January 2020

Make no mistake, the sudden news that performance management director Jon Hancock is leaving Lloyd’s will send ripples across the London market.

He’s the man who stopped the rot and set the wheels in motion for a more profitable Lloyd’s. At a time when the future for 1 Lime Street looked bleak, he demonstrated that a firm hand and a risk-based approach to regulation could start to rectify the mistakes of the past, albeit slowly.

Lloyd’s had suffered from a crisis of confidence – even John Neal acknowledged when he arrived as CEO that the marketplace had lost its mojo. Restoring positivity in the market has been a big win for the Corporation in recent times, and Hancock’s role across performance and transformation was an important driver of that renewed confidence.

It goes without saying that his exit is a major blow for Lloyd’s, at a time when momentum around performance and strategy was just starting to gain pace.

Lloyd’s is keen to publicly show that there are no hard feelings. The transition will be flexible to suit both parties, they have said. There will be no cliff edge.

Both Neal and Hancock have stressed that this separation is nothing to do with differences of professional opinion – nevertheless market tongues will still wag on whether this departure is really to do with the fact that Hancock’s more measured view of how to implement change was at odds with Neal’s ambition to spark a big bang moment for Lloyd’s.

Departing before he has done four years in the role – and in a critical year for the Lloyd’s transformation work – certainly suggests there is more behind the move than just itchy feet.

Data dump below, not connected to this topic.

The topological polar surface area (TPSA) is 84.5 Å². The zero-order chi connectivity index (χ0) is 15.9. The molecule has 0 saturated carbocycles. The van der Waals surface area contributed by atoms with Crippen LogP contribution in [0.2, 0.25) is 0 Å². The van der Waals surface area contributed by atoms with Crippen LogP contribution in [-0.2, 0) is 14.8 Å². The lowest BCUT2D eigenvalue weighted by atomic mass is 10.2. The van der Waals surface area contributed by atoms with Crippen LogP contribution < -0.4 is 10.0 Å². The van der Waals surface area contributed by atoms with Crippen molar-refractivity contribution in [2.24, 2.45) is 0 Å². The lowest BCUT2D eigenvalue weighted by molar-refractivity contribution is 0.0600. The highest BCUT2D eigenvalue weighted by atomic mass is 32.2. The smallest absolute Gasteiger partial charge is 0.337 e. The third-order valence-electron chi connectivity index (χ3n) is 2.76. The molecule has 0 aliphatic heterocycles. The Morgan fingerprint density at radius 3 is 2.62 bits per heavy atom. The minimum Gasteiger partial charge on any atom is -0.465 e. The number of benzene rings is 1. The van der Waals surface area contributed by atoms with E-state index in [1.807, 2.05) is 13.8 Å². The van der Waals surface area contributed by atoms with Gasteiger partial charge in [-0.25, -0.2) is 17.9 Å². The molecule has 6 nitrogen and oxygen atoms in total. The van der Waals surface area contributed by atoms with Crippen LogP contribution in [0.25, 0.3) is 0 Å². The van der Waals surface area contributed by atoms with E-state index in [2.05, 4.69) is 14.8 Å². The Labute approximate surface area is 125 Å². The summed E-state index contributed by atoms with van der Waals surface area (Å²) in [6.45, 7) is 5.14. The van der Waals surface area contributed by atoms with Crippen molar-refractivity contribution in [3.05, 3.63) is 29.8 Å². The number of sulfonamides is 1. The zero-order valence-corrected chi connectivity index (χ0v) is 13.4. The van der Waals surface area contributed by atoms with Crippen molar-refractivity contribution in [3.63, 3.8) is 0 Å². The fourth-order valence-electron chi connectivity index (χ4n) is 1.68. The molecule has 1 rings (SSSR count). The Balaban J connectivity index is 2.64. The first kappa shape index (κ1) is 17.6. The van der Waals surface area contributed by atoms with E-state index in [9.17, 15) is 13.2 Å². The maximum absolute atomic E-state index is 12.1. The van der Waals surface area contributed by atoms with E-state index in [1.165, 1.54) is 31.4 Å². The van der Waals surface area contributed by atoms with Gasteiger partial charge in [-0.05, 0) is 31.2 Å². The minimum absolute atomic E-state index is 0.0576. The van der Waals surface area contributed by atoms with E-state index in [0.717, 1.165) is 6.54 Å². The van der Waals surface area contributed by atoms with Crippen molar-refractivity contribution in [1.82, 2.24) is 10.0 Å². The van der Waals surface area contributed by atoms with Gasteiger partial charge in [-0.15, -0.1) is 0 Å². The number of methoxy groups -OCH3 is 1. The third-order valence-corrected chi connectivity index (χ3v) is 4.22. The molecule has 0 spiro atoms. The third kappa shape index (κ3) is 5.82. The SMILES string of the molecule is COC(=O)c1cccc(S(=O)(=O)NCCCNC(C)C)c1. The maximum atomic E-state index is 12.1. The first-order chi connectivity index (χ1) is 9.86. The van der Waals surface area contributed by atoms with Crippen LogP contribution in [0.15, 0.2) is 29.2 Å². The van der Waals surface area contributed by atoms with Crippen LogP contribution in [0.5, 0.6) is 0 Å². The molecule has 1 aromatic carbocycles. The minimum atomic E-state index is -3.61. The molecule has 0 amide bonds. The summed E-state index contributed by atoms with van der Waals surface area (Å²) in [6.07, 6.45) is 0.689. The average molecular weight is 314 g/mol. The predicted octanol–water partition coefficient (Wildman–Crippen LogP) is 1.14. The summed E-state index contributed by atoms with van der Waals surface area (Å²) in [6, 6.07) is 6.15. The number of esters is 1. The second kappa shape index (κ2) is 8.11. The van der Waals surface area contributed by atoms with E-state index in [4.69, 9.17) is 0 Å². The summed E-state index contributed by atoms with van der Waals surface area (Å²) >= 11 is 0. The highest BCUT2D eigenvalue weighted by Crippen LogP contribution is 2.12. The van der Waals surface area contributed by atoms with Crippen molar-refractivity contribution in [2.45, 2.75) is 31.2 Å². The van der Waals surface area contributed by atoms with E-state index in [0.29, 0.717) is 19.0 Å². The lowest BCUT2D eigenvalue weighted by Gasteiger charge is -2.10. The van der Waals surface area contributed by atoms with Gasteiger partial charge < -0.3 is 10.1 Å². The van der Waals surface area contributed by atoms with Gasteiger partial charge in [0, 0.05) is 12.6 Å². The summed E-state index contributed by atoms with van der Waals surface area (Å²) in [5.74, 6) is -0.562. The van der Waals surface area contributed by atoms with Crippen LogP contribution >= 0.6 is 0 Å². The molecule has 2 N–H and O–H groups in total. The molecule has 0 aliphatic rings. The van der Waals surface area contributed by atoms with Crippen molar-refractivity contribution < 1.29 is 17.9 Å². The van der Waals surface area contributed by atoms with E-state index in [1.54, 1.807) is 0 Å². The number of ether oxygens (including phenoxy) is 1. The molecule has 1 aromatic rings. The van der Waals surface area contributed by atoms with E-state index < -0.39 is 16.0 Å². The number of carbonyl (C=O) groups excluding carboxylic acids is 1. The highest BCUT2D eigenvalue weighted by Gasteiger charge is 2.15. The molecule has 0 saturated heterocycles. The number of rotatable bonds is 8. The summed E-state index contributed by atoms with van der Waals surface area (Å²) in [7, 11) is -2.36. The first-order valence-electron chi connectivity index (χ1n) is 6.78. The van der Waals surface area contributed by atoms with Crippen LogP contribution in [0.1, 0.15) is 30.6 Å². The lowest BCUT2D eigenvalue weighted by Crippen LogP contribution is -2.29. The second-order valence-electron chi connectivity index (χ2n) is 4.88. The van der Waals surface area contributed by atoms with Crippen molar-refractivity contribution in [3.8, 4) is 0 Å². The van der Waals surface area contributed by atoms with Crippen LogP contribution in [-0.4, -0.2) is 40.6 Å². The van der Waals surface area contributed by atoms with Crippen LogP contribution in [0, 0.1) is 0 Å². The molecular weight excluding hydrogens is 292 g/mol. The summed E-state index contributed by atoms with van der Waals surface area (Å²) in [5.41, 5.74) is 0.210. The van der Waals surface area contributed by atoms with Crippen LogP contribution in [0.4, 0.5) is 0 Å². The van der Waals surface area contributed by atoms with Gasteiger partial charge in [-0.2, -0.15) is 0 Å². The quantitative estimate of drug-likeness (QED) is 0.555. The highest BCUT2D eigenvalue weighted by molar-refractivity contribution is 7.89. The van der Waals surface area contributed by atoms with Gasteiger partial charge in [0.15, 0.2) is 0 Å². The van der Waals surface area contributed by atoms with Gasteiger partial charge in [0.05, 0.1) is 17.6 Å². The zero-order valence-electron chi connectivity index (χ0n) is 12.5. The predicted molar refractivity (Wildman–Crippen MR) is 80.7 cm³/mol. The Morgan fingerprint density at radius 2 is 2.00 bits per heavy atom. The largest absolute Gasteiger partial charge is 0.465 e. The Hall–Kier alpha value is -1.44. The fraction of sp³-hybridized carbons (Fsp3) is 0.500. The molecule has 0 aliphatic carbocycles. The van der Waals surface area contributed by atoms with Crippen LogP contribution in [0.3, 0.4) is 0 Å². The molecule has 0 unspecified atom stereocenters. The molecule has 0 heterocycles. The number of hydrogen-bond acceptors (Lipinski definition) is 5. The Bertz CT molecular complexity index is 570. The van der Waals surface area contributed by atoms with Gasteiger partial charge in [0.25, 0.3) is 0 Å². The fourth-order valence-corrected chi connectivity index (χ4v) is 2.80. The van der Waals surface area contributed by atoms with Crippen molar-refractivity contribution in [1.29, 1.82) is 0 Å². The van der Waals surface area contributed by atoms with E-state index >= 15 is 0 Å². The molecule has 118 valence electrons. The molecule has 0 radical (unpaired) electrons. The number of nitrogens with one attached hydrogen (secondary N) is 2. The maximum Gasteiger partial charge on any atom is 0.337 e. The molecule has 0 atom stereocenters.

When we spoke to him, Hancock stressed a desire to return to the commercial side of insurance, to be challenged in a way that only P&L business accountability can do.

This only works to emphasise a wider challenge that Lloyd’s faces in retaining and keeping the best talent. The best staff are reluctant to work at regulators long term.

Talent retention and turnover of staff has historically been a big issue within the Corporation, even if recently improved sentiment around Lloyd’s puts it in a much better position to recruit a highly credible successor.

The next question for the Corporation is who wants to take on arguably one of the toughest jobs in the global (re)insurance market.

Few individuals impact the performance of such a wide swathe of the market. The performance management director has a remarkable level of influence on both market profitability and pricing dynamics.

For the Corporation, performance is a key pillar of the strategy and it cannot afford to falter now that gains are starting to be made – and particularly with another calendar-year underwriting loss most likely in the pipeline.

Neal has stressed that the tone of performance management will continue with the new recruit, and the standards that Hancock has set will “100 percent” continue.

For the good of the market, this statement must prove to be more than just lip service.

But at the same time, there will not be complete continuity between the new regime and the old. The new performance management director will surely want to make his or her own mark in the role and will not want to live in Hancock’s shadow.

It will be a fine line to tread, while carrying a huge weight of responsibility.

As we have said before, the talent element is crucial to Lloyd’s ability to carry out the transformational change it is targeting.

With much more still to be done, the next performance management director will be one of the most important hires, if not the most important, Lloyd’s has made in recent times.

Comments are closed.